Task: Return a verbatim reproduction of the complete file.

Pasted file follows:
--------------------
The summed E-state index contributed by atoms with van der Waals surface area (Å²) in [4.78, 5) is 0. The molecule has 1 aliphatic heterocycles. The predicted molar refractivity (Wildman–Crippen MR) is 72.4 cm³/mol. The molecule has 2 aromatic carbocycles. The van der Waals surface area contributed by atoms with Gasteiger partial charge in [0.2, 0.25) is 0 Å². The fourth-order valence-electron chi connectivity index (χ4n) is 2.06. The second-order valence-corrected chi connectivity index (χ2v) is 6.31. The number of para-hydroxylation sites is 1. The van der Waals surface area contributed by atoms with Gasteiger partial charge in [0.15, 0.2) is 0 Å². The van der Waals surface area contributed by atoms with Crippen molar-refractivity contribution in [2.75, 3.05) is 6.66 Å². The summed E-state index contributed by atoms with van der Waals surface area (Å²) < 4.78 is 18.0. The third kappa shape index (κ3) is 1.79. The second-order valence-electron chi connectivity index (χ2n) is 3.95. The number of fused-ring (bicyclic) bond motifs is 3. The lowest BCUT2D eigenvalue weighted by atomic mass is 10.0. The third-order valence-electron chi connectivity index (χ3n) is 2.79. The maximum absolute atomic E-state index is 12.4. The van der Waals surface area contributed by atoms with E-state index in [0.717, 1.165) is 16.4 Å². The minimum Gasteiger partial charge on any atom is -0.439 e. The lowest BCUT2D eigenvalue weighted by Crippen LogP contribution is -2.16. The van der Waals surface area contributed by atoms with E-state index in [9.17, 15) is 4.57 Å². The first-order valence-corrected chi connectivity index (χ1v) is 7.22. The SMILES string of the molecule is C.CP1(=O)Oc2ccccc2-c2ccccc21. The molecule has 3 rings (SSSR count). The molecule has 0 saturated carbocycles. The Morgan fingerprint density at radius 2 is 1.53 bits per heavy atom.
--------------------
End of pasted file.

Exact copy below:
The summed E-state index contributed by atoms with van der Waals surface area (Å²) in [4.78, 5) is 0. The molecule has 1 aliphatic heterocycles. The predicted molar refractivity (Wildman–Crippen MR) is 72.4 cm³/mol. The molecule has 2 aromatic carbocycles. The van der Waals surface area contributed by atoms with Gasteiger partial charge in [0.2, 0.25) is 0 Å². The fourth-order valence-electron chi connectivity index (χ4n) is 2.06. The second-order valence-corrected chi connectivity index (χ2v) is 6.31. The number of para-hydroxylation sites is 1. The van der Waals surface area contributed by atoms with Gasteiger partial charge in [0.15, 0.2) is 0 Å². The van der Waals surface area contributed by atoms with Crippen molar-refractivity contribution in [2.75, 3.05) is 6.66 Å². The summed E-state index contributed by atoms with van der Waals surface area (Å²) < 4.78 is 18.0. The third kappa shape index (κ3) is 1.79. The second-order valence-electron chi connectivity index (χ2n) is 3.95. The number of fused-ring (bicyclic) bond motifs is 3. The lowest BCUT2D eigenvalue weighted by atomic mass is 10.0. The third-order valence-electron chi connectivity index (χ3n) is 2.79. The maximum absolute atomic E-state index is 12.4. The van der Waals surface area contributed by atoms with E-state index in [0.717, 1.165) is 16.4 Å². The minimum Gasteiger partial charge on any atom is -0.439 e. The lowest BCUT2D eigenvalue weighted by Crippen LogP contribution is -2.16. The van der Waals surface area contributed by atoms with E-state index in [9.17, 15) is 4.57 Å². The first-order valence-corrected chi connectivity index (χ1v) is 7.22. The SMILES string of the molecule is C.CP1(=O)Oc2ccccc2-c2ccccc21. The molecule has 3 rings (SSSR count). The molecule has 0 saturated carbocycles. The Morgan fingerprint density at radius 2 is 1.53 bits per heavy atom.